Nigerian Herdsmen Kill 19 in Catholic Church Attack
According to officials, 17 worshippers and two priests were gunned down at Mass. Afterward, residents in the area were shot and homes set on fire.
JOS, Nigeria — At least 19 people, including two priests, were killed Tuesday, when nomadic cattle farmers in central Nigeria opened fire at morning Mass in a Catholic parish.
Reports indicated that Fulani herdsmen attacked St. Ignatius Church in Ayar-Mbalom, a town within Nigeria’s Benue State, April 24. According to officials, the herdsmen killed 17 worshippers and two priests: Fathers Joseph Gor and Felix Tyolaha.
After the attack on the church, the herdsmen proceeded to shoot residents in the area and set fire to around 50 homes, according to survivor Peter Iorver, whose stepmother had been a victim.
“The herdsmen came and opened fire on the church while morning Mass was going on,” Iorver told New Telegraph, a local newspaper. “After they attacked and killed those in the church, they left and started shooting sporadically, killing residents around the area.”
“They burnt over 50 houses and destroyed food and farm crops as they retreated to their base. My stepmother was one of the victims; she was at the Mass when the attack happened.”
The attack took place near Nigeria’s middle belt, where the Muslim north meets the southern Christian area.
While none of the attackers have been arrested so far, Nigerian President Muhammadu Buhari pledged to find those responsible for the shooting.
“This latest assault on innocent persons is particularly despicable. Violating a place of worship, killing priests and worshippers is not only vile, evil and Satanic, it is clearly calculated to stoke up religious conflict and plunge our communities into endless bloodletting,” he tweeted.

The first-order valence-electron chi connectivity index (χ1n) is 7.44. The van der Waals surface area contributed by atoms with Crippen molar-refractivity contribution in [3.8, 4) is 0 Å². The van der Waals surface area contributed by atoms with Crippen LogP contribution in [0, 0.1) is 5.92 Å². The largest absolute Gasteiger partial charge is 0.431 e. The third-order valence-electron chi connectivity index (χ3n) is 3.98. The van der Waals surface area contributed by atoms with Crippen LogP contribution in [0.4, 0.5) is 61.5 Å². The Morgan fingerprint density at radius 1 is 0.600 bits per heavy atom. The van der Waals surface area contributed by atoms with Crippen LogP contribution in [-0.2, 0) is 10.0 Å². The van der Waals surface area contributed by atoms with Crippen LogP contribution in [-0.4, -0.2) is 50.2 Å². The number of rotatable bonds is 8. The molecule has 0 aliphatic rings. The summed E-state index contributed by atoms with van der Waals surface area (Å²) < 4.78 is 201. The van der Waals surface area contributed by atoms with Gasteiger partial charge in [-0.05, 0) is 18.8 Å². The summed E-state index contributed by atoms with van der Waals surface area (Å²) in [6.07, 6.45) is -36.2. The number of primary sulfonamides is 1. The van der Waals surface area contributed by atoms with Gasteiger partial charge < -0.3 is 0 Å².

U.S. Rep. Chris Smith, R-N.J., chair of the House Subcommittee on Africa, also decried the violence.
“Tuesday’s killing of priests and parishioners on the grounds of St. Ignatius Catholic Church in the Makurdi Diocese signals that the religious violence in Nigeria is escalating,” he said. “It’s imperative that Nigerian authorities punish those who are culpable, lest violence worsen during the upcoming election cycle.”
“Nigeria should explore justice-system reforms that address grievances so that herdsman — the perpetrators of much of the recent violence — cease targeting farmers, exacerbating religious and ethnic tensions in the process,” Smith continued, adding that the creation of a religious equity commission would also be timely.
Violence between Fulani herdsmen and farmers has increased in recent years, as climate issues have pushed herders further south.
By mid-January this year, more than 100 deaths had been attributed to the herdsmen.
The Catholic Bishops’ Conference of Nigeria voiced grave concern about the violence in a January statement. They recognized the challenges faced by the herdsman, but expressed the need for better alternatives to open grazing.
“Government should rather encourage cattle owners to establish ranches in line with international best practice,” the bishops said.
“Farmers and herdsmen have a lot to contribute to the socioeconomic prosperity of our nation. A more enduring strategy must be worked out for their peaceful coexistence and mutual respect.”